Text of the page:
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|Heart of the Matter - Page 3|
In my clinical work, the vast majority of couples tend to fall within one of four styles.
Traditional Couple Sexual Style
These couples value mutual commitment and security above everything else. There are strong norms about avoiding conflict and strong emotion, especially anger. Both partners prefer traditional gender roles, eschewing drama. In these relationships, the man is the sexual initiator; the woman is open to his initiatives and imbues the relationship with affection and emotional intimacy. This is the least erotic style, with sex taking a lower priority.
Because the sexual roles and rules are clear, sex rarely becomes a contentious issue in this style. The traditional couple can accept an affectionate, but nonsexual, marriage better than couples with other sexual styles (although this strength can be a pitfall). This style doesn't work for many relationships, especially for partners who value gender equity. Many couples find this style lacking in mutuality and sexual playfulness. A particular concern for women is that their need for affection and intimate connection isn't validated since the man's need for intercourse and orgasm dominates the relationship. More than with any other couple style, traditional couples resist change.
Soulmate Couple Sexual Style
Soulmate couples enjoy sharing experiences and feelings, and give a high priority to meeting each other's needs. They're lovers and best friends, who value the highest possible level of intimacy with an emphasis on loving each other unconditionally and accepting each other just as they are.
When it works, this style comes as close as any human relationship can to meeting virtually all a person's needs for closeness, security, and eroticism. The key phrase here is "when it works," because it often doesn't. Many people discover that too much closeness can subvert sexual desire. Since eroticism requires a certain "edge," soulmate partners can de-eroticize each other by feeling so completely in emotional sync that it leaves no space for mystery or erotic playfulness. Each partner in these relationships is often reluctant to deal with difficult emotional and sexual issues for fear of hurting the other. Of all the couple styles, soulmates have the hardest time recovering from affairs and can easily stay mired in hurt, betrayal, and resentment.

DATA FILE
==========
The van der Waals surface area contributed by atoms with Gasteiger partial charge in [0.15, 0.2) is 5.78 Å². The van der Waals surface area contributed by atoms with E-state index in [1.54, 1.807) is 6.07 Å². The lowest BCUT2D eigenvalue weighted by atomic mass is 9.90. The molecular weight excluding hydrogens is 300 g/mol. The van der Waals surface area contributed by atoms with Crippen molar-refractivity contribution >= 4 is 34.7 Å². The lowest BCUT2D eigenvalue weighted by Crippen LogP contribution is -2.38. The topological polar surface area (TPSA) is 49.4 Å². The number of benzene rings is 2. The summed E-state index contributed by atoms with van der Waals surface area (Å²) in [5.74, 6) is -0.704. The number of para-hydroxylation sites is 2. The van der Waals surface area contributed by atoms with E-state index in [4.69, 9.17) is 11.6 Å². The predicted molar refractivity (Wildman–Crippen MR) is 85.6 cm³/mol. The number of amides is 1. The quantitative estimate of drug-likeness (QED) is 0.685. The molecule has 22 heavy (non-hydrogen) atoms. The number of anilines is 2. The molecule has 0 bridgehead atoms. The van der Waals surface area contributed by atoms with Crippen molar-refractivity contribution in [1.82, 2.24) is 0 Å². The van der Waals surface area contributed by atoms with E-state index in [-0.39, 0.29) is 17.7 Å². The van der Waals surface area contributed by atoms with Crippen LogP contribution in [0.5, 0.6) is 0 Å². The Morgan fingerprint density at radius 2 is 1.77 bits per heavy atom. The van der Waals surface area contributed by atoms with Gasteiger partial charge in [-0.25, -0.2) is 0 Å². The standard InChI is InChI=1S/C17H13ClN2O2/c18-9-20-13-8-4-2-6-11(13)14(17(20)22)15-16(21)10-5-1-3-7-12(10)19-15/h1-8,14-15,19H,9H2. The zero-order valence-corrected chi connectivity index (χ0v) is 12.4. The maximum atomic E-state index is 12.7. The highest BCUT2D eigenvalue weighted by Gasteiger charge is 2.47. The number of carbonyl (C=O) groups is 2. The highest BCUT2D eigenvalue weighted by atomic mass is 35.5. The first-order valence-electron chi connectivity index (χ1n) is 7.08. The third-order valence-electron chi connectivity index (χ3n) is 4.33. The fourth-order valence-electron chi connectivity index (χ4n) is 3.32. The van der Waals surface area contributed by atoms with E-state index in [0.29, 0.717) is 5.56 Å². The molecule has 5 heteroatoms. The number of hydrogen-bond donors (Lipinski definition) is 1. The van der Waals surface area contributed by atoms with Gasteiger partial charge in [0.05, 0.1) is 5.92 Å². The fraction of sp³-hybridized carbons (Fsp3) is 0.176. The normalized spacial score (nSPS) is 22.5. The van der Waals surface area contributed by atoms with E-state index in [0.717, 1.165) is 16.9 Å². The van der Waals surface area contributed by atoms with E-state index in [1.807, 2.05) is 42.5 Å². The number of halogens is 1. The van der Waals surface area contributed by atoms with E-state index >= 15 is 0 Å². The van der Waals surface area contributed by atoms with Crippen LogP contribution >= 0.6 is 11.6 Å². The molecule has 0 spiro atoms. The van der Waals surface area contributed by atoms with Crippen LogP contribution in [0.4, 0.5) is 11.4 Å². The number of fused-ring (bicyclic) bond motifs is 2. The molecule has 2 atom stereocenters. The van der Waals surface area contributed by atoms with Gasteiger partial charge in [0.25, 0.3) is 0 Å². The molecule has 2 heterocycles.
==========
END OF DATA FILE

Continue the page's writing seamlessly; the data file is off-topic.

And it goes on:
Emotionally Expressive Couple Sexual Style
This is the "fun and erotic" sexual style filled with strong emotion and drama that's often seen in movies. Partners are free to share their passion, positive and negative, in word and deed. The sense of vitality and adventure that imbues this style often leads to the use of external stimuli, such as porn videos and sex toys, and /or playing out sexual fantasies. Partners experience high levels of spontaneity, vitality, and unpredictability. Yes, they fight, often with no holds barred, but they use sex to make up after a conflict, and overall, their sexuality keeps them resilient.
This is the most volatile and unstable sexual style, meaning that emotional and sexual conflicts can explode into fury and a sudden, dramatic dissolution of the relationship. Intimacy and security can be overwhelmed by the frequency and intensity of negative emotions and conflicts. Couples with this style run a major risk of violating personal and sexual boundaries or of blurting out unforgivable, deeply wounding remarks relating to the other's deepest vulnerabilities, which results in a high divorce rate among them. While they love the good times and great sex, they can be critical and hurtful, especially about desire and performance issues. They "wear each other out" by the frequency and intensity of emotional and sexual upheavals.
Complementary Couple Sexual Style
In the complementary style (the commonest sexual style), each partner feels free to initiate intimacy, to say no, and to request a different sensual or erotic scenario. In effect, both partners understand that the best aphrodisiac is for both to share responsibility for the quality of the relationship. Both realize that it's not the other person's role to give their partner desire or orgasm. Instead, they're receptive and responsive to each other's sexual feelings and preferences.
A major strength of the complementary style is that the combination of personal responsibility and an intimate alliance allows for variability and flexibility in sex roles. These couples are truly comfortable having "his," "her," and "our" bridges to sexual desire. But once a couple has established a satisfying sexual partnership, there's always the danger of going on automatic pilot. A couple's ongoing sexual connection is a dynamic experience: it requires fresh inputs and new energy. In addition, there's the challenge of major life transitions, such as the birth of a child, which can lead to frustrations and resentments that'll need to be addressed.